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Stanford Shows How Fiber Optics Might Enable Global Quake-Warning Network

STANFORD (KPIX) -- A web of fiber optic cables beneath the Stanford University campus is doing more than transferring data -- it's part of an earthquake monitoring network that may help scientists implement a quake early-warning system.

Miles of fiber-optic cables have been buried under the Stanford campus for years. They transmit digital data and Internet traffic at high speed to the students and faculty.

Stanford Geophysics Prof. Biondo Biondi
Stanford researcher Biondo Biondi has developed a fiber-optic-cable-based seismic detector. (CBS)

Geophysics professor Biondo Biondi repurposed some of those cables, along with an existing underground network of sensors, to create a virtual three-mile-long, figure-eight-shape subterranean seismometer.

A breakthrough came when Biondi discovered that the fiber wires themselves could detect seismic vibrations.

Last year, Prof. Biondi and graduate assistant Eileen Martin began experimenting with the fiber optic array and they have recorded about 800 seismic events since then. The tremors ranged from imperceptibly-tiny to the major 8.1-magnitude Chiapas quake in Mexico last month.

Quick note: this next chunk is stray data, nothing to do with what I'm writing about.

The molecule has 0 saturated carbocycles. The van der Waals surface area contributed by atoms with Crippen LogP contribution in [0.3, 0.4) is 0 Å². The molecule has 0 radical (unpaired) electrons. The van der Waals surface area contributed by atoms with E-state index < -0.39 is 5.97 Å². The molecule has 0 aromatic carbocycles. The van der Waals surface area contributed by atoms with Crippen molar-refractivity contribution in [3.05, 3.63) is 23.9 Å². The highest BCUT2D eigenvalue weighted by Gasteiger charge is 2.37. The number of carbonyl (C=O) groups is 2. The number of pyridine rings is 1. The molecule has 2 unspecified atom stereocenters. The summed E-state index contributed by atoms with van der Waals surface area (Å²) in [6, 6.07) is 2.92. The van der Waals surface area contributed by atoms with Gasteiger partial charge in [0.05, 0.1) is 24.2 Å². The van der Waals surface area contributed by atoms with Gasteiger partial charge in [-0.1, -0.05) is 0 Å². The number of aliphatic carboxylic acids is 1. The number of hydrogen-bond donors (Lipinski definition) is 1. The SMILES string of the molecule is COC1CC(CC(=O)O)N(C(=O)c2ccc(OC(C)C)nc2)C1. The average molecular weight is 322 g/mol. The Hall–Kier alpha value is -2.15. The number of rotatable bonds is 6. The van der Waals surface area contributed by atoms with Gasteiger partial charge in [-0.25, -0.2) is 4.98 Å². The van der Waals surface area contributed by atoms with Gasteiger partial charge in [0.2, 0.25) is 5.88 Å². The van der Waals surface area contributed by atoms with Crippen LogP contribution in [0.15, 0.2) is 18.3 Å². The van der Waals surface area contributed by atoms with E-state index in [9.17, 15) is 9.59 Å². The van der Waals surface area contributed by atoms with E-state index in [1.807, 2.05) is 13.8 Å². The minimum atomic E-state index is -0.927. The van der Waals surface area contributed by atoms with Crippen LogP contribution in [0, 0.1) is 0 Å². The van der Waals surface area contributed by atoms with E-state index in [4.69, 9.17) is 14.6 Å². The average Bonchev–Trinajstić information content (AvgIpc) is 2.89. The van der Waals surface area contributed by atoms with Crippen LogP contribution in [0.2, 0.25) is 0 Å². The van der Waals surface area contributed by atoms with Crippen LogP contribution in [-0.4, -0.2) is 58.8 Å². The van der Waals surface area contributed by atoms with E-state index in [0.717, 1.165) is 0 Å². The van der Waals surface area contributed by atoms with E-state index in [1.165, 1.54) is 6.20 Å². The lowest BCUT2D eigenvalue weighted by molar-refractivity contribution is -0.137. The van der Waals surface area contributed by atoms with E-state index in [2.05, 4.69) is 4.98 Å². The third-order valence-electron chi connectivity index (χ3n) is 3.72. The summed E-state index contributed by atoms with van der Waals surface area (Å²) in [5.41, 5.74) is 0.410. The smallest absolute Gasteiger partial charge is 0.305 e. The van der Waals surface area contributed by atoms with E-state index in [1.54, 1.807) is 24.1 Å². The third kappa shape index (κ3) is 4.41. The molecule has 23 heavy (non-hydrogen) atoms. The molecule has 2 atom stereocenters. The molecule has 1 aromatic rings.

Perhaps the most promising part of their research is the fiber array's ability to record the faint, fastest waves from a distant quake -- called P waves -- which arrive before the ground begins shaking.

Could this someday become part of a relatively cheap and ubiquitous earthquake early-warning system? Prof. Biondi thinks it's possible.

"The hope for this technology is to have large-scale seismic observatories everywhere in the world," Biondi said.

Fiber-optic networks are being installed across oceans and even in remote jungles -- perhaps one day to become part of a global, glass ear always listening for the next quake.

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